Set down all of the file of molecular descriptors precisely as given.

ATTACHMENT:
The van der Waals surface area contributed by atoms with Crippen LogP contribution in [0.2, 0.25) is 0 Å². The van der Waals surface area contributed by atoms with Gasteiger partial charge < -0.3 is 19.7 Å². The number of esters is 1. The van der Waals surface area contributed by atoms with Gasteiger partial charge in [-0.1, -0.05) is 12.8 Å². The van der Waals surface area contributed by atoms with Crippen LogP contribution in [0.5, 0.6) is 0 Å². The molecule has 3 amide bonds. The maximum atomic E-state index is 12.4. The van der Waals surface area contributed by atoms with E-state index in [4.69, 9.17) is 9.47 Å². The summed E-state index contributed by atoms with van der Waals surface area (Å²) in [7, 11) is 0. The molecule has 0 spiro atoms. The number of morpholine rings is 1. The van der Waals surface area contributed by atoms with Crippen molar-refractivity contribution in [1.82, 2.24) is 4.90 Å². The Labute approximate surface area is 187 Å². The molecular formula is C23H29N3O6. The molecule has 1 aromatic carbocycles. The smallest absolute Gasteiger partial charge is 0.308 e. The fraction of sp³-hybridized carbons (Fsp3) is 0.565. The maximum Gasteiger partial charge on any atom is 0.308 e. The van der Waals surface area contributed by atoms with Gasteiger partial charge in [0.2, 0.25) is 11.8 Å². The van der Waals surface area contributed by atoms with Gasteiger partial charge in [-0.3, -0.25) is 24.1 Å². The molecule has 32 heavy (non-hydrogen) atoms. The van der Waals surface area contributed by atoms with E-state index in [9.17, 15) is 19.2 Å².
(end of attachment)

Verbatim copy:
The van der Waals surface area contributed by atoms with Crippen LogP contribution in [0.2, 0.25) is 0 Å². The van der Waals surface area contributed by atoms with Gasteiger partial charge < -0.3 is 19.7 Å². The number of esters is 1. The van der Waals surface area contributed by atoms with Gasteiger partial charge in [-0.1, -0.05) is 12.8 Å². The van der Waals surface area contributed by atoms with Crippen LogP contribution in [0.5, 0.6) is 0 Å². The molecule has 3 amide bonds. The maximum atomic E-state index is 12.4. The van der Waals surface area contributed by atoms with E-state index in [4.69, 9.17) is 9.47 Å². The summed E-state index contributed by atoms with van der Waals surface area (Å²) in [7, 11) is 0. The molecule has 0 spiro atoms. The number of morpholine rings is 1. The van der Waals surface area contributed by atoms with Crippen molar-refractivity contribution in [1.82, 2.24) is 4.90 Å². The Labute approximate surface area is 187 Å². The molecular formula is C23H29N3O6. The molecule has 1 aromatic carbocycles. The smallest absolute Gasteiger partial charge is 0.308 e. The fraction of sp³-hybridized carbons (Fsp3) is 0.565. The maximum Gasteiger partial charge on any atom is 0.308 e. The van der Waals surface area contributed by atoms with Gasteiger partial charge in [0.2, 0.25) is 11.8 Å². The van der Waals surface area contributed by atoms with Gasteiger partial charge in [-0.3, -0.25) is 24.1 Å². The molecule has 32 heavy (non-hydrogen) atoms. The van der Waals surface area contributed by atoms with E-state index in [9.17, 15) is 19.2 Å².